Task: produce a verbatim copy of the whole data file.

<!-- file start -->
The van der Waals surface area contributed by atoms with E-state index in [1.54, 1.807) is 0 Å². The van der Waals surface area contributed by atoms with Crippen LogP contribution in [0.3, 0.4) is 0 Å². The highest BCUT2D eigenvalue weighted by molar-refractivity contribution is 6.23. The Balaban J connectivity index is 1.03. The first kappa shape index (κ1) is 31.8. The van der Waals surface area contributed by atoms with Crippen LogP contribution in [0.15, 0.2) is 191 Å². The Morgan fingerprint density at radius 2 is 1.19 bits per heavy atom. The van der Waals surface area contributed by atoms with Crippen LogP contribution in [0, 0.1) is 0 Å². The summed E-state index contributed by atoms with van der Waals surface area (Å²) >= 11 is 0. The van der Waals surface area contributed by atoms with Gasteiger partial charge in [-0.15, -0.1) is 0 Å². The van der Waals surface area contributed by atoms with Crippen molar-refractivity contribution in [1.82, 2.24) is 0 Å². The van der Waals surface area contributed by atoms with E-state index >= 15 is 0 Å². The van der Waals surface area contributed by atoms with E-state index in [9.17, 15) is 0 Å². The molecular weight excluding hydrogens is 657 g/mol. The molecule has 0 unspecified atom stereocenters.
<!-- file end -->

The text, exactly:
The van der Waals surface area contributed by atoms with E-state index in [1.54, 1.807) is 0 Å². The van der Waals surface area contributed by atoms with Crippen LogP contribution in [0.3, 0.4) is 0 Å². The highest BCUT2D eigenvalue weighted by molar-refractivity contribution is 6.23. The Balaban J connectivity index is 1.03. The first kappa shape index (κ1) is 31.8. The van der Waals surface area contributed by atoms with Crippen LogP contribution in [0.15, 0.2) is 191 Å². The Morgan fingerprint density at radius 2 is 1.19 bits per heavy atom. The van der Waals surface area contributed by atoms with Crippen LogP contribution in [0, 0.1) is 0 Å². The summed E-state index contributed by atoms with van der Waals surface area (Å²) >= 11 is 0. The van der Waals surface area contributed by atoms with Gasteiger partial charge in [-0.15, -0.1) is 0 Å². The van der Waals surface area contributed by atoms with Crippen molar-refractivity contribution in [1.82, 2.24) is 0 Å². The van der Waals surface area contributed by atoms with E-state index >= 15 is 0 Å². The van der Waals surface area contributed by atoms with E-state index in [9.17, 15) is 0 Å². The molecular weight excluding hydrogens is 657 g/mol. The molecule has 0 unspecified atom stereocenters.